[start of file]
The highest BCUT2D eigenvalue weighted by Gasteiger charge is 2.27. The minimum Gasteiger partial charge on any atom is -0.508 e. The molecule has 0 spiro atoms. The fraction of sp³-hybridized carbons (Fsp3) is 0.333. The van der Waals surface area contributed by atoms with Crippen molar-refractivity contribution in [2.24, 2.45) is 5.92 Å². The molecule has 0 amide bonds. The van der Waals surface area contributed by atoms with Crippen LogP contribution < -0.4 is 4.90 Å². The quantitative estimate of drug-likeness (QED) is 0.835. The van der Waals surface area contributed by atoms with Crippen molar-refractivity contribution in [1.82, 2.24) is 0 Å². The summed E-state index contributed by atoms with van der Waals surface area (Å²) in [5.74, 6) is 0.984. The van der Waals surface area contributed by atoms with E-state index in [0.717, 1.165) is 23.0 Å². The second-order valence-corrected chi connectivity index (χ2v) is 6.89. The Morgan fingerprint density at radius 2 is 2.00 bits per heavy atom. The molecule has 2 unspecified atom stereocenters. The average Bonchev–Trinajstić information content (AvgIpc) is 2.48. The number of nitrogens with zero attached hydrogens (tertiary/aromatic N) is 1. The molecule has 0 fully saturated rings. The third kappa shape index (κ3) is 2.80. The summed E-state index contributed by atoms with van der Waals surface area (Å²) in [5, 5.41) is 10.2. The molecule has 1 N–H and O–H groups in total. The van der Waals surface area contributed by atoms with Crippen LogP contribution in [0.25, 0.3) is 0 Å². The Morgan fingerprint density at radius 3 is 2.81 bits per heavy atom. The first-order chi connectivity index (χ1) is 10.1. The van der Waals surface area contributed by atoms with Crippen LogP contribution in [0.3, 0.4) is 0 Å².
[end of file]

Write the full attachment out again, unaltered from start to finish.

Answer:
The highest BCUT2D eigenvalue weighted by Gasteiger charge is 2.27. The minimum Gasteiger partial charge on any atom is -0.508 e. The molecule has 0 spiro atoms. The fraction of sp³-hybridized carbons (Fsp3) is 0.333. The van der Waals surface area contributed by atoms with Crippen molar-refractivity contribution in [2.24, 2.45) is 5.92 Å². The molecule has 0 amide bonds. The van der Waals surface area contributed by atoms with Crippen LogP contribution < -0.4 is 4.90 Å². The quantitative estimate of drug-likeness (QED) is 0.835. The van der Waals surface area contributed by atoms with Crippen molar-refractivity contribution in [1.82, 2.24) is 0 Å². The summed E-state index contributed by atoms with van der Waals surface area (Å²) in [5.74, 6) is 0.984. The van der Waals surface area contributed by atoms with E-state index in [0.717, 1.165) is 23.0 Å². The second-order valence-corrected chi connectivity index (χ2v) is 6.89. The Morgan fingerprint density at radius 2 is 2.00 bits per heavy atom. The molecule has 2 unspecified atom stereocenters. The average Bonchev–Trinajstić information content (AvgIpc) is 2.48. The number of nitrogens with zero attached hydrogens (tertiary/aromatic N) is 1. The molecule has 0 fully saturated rings. The third kappa shape index (κ3) is 2.80. The summed E-state index contributed by atoms with van der Waals surface area (Å²) in [5, 5.41) is 10.2. The molecule has 1 N–H and O–H groups in total. The van der Waals surface area contributed by atoms with Crippen LogP contribution in [0.25, 0.3) is 0 Å². The Morgan fingerprint density at radius 3 is 2.81 bits per heavy atom. The first-order chi connectivity index (χ1) is 10.1. The van der Waals surface area contributed by atoms with Crippen LogP contribution in [0.3, 0.4) is 0 Å².